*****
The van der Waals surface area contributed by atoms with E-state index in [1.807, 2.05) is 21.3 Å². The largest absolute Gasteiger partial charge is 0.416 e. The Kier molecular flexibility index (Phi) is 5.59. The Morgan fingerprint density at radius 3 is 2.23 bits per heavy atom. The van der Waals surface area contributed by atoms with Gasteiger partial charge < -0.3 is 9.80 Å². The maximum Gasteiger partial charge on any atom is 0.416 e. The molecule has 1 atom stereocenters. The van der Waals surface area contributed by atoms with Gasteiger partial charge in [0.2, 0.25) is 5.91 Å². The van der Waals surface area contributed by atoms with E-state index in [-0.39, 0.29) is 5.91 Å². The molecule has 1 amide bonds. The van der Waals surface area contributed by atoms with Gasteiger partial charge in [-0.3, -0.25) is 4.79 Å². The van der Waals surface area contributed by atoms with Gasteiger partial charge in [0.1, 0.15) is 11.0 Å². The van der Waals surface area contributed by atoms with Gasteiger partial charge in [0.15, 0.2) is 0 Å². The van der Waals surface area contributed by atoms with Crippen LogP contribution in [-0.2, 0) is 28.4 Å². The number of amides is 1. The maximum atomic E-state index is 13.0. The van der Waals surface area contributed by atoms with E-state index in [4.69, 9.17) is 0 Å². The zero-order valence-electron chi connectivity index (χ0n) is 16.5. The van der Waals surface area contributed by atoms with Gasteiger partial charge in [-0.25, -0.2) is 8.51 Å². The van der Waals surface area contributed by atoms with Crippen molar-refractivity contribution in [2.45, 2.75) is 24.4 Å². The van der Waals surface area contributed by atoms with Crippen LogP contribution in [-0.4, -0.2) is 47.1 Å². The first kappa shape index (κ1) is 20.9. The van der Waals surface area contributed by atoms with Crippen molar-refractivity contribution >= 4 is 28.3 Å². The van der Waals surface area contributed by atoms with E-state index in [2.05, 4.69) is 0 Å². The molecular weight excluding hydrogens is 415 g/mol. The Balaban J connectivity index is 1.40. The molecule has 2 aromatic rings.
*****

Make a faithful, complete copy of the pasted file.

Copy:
The van der Waals surface area contributed by atoms with E-state index in [1.807, 2.05) is 21.3 Å². The largest absolute Gasteiger partial charge is 0.416 e. The Kier molecular flexibility index (Phi) is 5.59. The Morgan fingerprint density at radius 3 is 2.23 bits per heavy atom. The van der Waals surface area contributed by atoms with Gasteiger partial charge < -0.3 is 9.80 Å². The maximum Gasteiger partial charge on any atom is 0.416 e. The molecule has 1 atom stereocenters. The van der Waals surface area contributed by atoms with Gasteiger partial charge in [0.2, 0.25) is 5.91 Å². The van der Waals surface area contributed by atoms with E-state index in [-0.39, 0.29) is 5.91 Å². The molecule has 1 amide bonds. The van der Waals surface area contributed by atoms with Gasteiger partial charge in [-0.3, -0.25) is 4.79 Å². The van der Waals surface area contributed by atoms with Gasteiger partial charge in [0.1, 0.15) is 11.0 Å². The van der Waals surface area contributed by atoms with Gasteiger partial charge in [0.15, 0.2) is 0 Å². The van der Waals surface area contributed by atoms with Crippen LogP contribution in [-0.2, 0) is 28.4 Å². The number of amides is 1. The maximum atomic E-state index is 13.0. The van der Waals surface area contributed by atoms with E-state index in [4.69, 9.17) is 0 Å². The zero-order valence-electron chi connectivity index (χ0n) is 16.5. The van der Waals surface area contributed by atoms with Gasteiger partial charge in [-0.25, -0.2) is 8.51 Å². The van der Waals surface area contributed by atoms with Crippen molar-refractivity contribution in [2.45, 2.75) is 24.4 Å². The van der Waals surface area contributed by atoms with Crippen LogP contribution in [-0.4, -0.2) is 47.1 Å². The first kappa shape index (κ1) is 20.9. The van der Waals surface area contributed by atoms with Crippen molar-refractivity contribution >= 4 is 28.3 Å². The van der Waals surface area contributed by atoms with E-state index in [2.05, 4.69) is 0 Å². The molecular weight excluding hydrogens is 415 g/mol. The Balaban J connectivity index is 1.40. The molecule has 2 aromatic rings.